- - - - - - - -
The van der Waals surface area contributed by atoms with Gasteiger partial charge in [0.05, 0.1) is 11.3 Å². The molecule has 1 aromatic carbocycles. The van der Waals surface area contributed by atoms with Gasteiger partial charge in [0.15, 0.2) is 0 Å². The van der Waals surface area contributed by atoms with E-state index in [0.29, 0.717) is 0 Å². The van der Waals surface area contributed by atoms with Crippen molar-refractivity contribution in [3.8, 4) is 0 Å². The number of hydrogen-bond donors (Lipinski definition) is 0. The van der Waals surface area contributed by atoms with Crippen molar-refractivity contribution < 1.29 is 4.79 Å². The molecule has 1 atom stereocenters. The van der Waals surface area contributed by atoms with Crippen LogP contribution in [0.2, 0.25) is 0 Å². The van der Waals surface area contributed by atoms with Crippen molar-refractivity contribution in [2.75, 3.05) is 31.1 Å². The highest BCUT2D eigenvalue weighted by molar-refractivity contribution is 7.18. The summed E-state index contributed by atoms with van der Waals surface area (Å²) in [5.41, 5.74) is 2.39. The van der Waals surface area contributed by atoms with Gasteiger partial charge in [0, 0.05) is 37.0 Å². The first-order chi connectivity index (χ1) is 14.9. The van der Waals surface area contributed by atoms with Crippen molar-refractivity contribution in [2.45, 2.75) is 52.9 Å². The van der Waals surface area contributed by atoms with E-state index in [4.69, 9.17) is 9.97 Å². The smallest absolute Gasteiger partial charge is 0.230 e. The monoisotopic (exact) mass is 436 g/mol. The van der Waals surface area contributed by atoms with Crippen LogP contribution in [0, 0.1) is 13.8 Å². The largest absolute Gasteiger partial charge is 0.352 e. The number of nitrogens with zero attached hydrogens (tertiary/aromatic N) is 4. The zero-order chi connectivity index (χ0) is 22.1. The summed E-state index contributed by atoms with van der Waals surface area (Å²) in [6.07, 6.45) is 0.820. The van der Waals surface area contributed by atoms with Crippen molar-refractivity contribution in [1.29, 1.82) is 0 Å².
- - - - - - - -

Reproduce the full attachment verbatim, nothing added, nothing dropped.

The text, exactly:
The van der Waals surface area contributed by atoms with Gasteiger partial charge in [0.05, 0.1) is 11.3 Å². The molecule has 1 aromatic carbocycles. The van der Waals surface area contributed by atoms with Gasteiger partial charge in [0.15, 0.2) is 0 Å². The van der Waals surface area contributed by atoms with E-state index in [0.29, 0.717) is 0 Å². The van der Waals surface area contributed by atoms with Crippen molar-refractivity contribution in [3.8, 4) is 0 Å². The number of hydrogen-bond donors (Lipinski definition) is 0. The van der Waals surface area contributed by atoms with Crippen molar-refractivity contribution < 1.29 is 4.79 Å². The molecule has 1 atom stereocenters. The van der Waals surface area contributed by atoms with Crippen LogP contribution in [0.2, 0.25) is 0 Å². The van der Waals surface area contributed by atoms with Crippen molar-refractivity contribution in [2.75, 3.05) is 31.1 Å². The highest BCUT2D eigenvalue weighted by molar-refractivity contribution is 7.18. The summed E-state index contributed by atoms with van der Waals surface area (Å²) in [5.41, 5.74) is 2.39. The van der Waals surface area contributed by atoms with Gasteiger partial charge in [0, 0.05) is 37.0 Å². The first-order chi connectivity index (χ1) is 14.9. The van der Waals surface area contributed by atoms with Crippen molar-refractivity contribution in [2.45, 2.75) is 52.9 Å². The van der Waals surface area contributed by atoms with E-state index in [4.69, 9.17) is 9.97 Å². The smallest absolute Gasteiger partial charge is 0.230 e. The monoisotopic (exact) mass is 436 g/mol. The van der Waals surface area contributed by atoms with Crippen LogP contribution in [0, 0.1) is 13.8 Å². The largest absolute Gasteiger partial charge is 0.352 e. The number of nitrogens with zero attached hydrogens (tertiary/aromatic N) is 4. The zero-order chi connectivity index (χ0) is 22.1. The summed E-state index contributed by atoms with van der Waals surface area (Å²) in [6.07, 6.45) is 0.820. The van der Waals surface area contributed by atoms with Crippen molar-refractivity contribution in [1.29, 1.82) is 0 Å².